Agriculture Secretary Tom Vilsack told state agriculture directors to fasten their Prop 12 seat belts on Wednesday because “we’re going to have to get to a point where … chaos becomes really prevalent” in the meat market before there’s a decision on who regulates interstate trade. “We are in for a bumpy time,” he said.
The Supreme Court upheld the constitutionality of California’s Proposition 12 animal welfare law last May, with Justice Neil Gorsuch writing in the court’s primary opinion, “While the Constitution addresses many weighty issues, the type of pork chops California merchants may sell is not on that list.” The pork industry wants Congress to override the decision. A pork processor has filed suit against a similar law in Massachusetts in hopes of winning a reversal in court.
Voter-approved Prop 12 requires farmers to provide 28 square feet of room for each breeding sow — more than the industry standard — and bars the sale of whole, uncooked cuts of pork, such as bacon and ribs, from hogs raised on farms outside of California that do not meet that standard. The pork industry says California, the most populous state, is bullying hog farmers nationwide into adopting its rules and driving up costs. At present, there is a $5.91 premium per 100 pounds carcass weight for hogs that comply with “animal confinement legislation,” according to USDA.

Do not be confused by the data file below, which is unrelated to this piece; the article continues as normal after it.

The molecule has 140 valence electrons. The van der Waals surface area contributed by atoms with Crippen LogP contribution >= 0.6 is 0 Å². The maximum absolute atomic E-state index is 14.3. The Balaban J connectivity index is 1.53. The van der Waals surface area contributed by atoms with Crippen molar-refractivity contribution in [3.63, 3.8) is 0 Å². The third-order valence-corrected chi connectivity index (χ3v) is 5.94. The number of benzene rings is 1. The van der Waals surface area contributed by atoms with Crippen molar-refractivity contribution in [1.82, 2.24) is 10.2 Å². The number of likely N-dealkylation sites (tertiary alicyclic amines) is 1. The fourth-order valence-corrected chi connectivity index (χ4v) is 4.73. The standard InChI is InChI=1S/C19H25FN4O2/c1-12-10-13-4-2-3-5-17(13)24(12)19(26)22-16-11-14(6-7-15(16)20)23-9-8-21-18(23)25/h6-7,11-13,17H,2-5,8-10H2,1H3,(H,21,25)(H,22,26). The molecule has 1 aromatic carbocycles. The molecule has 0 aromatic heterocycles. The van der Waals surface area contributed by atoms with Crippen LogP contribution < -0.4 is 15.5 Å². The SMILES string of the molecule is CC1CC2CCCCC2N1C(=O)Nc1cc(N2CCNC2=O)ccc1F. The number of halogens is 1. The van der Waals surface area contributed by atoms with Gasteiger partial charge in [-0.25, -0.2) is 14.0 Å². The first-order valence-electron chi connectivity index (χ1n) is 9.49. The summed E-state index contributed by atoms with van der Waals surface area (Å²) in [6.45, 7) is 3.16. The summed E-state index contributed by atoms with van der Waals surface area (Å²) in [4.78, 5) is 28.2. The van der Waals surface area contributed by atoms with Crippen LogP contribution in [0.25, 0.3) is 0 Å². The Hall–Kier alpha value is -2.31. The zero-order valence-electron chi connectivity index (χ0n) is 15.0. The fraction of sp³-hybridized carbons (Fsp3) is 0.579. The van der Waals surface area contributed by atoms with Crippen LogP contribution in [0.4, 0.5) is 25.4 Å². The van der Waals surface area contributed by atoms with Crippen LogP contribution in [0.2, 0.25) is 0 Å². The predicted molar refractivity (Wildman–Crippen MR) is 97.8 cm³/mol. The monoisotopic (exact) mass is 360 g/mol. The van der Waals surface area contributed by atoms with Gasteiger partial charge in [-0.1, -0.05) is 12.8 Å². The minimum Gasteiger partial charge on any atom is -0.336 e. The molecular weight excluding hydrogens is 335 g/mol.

The current-day dispute over the pork trade has echoes from the drafting of the U.S. Constitution to replace the dysfunctional Articles of Confederacy adopted after the American Revolution, said Vilsack. The Constitution elevated the power of the federal government while preserving state authority. Legislation to override Prop 12 would knock out hundreds of state consumer and safety laws, according to opponents.
“This is a really complicated problem, and everybody wants a simple answer,” said Vilsack. More states could join California and Massachusetts in setting standards for the pork trade, further fracturing the pork distribution chain.
“I think we’re going to have to get to a point where that chaos becomes really prevalent and really understood not just by the farmers. Maybe then the politics of it become such that we’ll do what James Madison and his colleagues did — creating some kind of standard here that provides more stability,” said Vilsack. “I don’t think there’s the political capacity up there to do much about it.”